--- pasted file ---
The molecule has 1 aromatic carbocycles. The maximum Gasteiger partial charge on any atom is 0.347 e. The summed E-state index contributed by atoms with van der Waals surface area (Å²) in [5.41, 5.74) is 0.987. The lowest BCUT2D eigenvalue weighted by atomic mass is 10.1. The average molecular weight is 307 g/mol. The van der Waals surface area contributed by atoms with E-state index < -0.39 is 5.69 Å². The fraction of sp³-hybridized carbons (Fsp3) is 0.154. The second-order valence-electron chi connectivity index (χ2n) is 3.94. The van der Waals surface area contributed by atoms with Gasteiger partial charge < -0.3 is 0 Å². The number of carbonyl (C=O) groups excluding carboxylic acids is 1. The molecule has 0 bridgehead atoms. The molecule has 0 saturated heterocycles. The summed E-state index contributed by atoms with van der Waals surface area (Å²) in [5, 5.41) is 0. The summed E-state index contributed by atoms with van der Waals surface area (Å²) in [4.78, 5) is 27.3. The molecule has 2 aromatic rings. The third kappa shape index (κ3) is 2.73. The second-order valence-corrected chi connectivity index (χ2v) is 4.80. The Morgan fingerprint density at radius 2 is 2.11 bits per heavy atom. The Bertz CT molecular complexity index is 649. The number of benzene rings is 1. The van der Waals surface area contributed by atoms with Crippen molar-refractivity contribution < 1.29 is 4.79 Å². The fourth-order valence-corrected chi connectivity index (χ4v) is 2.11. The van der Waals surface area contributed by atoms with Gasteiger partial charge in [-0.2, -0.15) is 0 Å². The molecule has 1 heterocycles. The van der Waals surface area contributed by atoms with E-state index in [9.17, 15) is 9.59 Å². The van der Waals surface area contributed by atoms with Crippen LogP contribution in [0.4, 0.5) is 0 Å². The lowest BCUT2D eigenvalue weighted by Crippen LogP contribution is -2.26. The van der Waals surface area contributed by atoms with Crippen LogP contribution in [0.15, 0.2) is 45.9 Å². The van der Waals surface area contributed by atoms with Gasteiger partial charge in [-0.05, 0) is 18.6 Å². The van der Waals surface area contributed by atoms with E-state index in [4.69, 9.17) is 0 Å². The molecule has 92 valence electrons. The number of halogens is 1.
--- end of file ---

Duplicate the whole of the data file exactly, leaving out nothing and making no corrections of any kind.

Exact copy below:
The molecule has 1 aromatic carbocycles. The maximum Gasteiger partial charge on any atom is 0.347 e. The summed E-state index contributed by atoms with van der Waals surface area (Å²) in [5.41, 5.74) is 0.987. The lowest BCUT2D eigenvalue weighted by atomic mass is 10.1. The average molecular weight is 307 g/mol. The van der Waals surface area contributed by atoms with E-state index < -0.39 is 5.69 Å². The fraction of sp³-hybridized carbons (Fsp3) is 0.154. The second-order valence-electron chi connectivity index (χ2n) is 3.94. The van der Waals surface area contributed by atoms with Gasteiger partial charge < -0.3 is 0 Å². The number of carbonyl (C=O) groups excluding carboxylic acids is 1. The molecule has 0 bridgehead atoms. The molecule has 0 saturated heterocycles. The summed E-state index contributed by atoms with van der Waals surface area (Å²) in [5, 5.41) is 0. The summed E-state index contributed by atoms with van der Waals surface area (Å²) in [4.78, 5) is 27.3. The molecule has 2 aromatic rings. The third kappa shape index (κ3) is 2.73. The second-order valence-corrected chi connectivity index (χ2v) is 4.80. The Morgan fingerprint density at radius 2 is 2.11 bits per heavy atom. The Bertz CT molecular complexity index is 649. The number of benzene rings is 1. The van der Waals surface area contributed by atoms with Crippen molar-refractivity contribution < 1.29 is 4.79 Å². The fourth-order valence-corrected chi connectivity index (χ4v) is 2.11. The van der Waals surface area contributed by atoms with Gasteiger partial charge in [-0.2, -0.15) is 0 Å². The molecule has 1 heterocycles. The van der Waals surface area contributed by atoms with E-state index in [9.17, 15) is 9.59 Å². The van der Waals surface area contributed by atoms with Crippen LogP contribution in [0.4, 0.5) is 0 Å². The lowest BCUT2D eigenvalue weighted by Crippen LogP contribution is -2.26. The van der Waals surface area contributed by atoms with Crippen LogP contribution in [0.15, 0.2) is 45.9 Å². The van der Waals surface area contributed by atoms with Gasteiger partial charge in [-0.05, 0) is 18.6 Å². The van der Waals surface area contributed by atoms with E-state index in [4.69, 9.17) is 0 Å². The molecule has 92 valence electrons. The number of halogens is 1.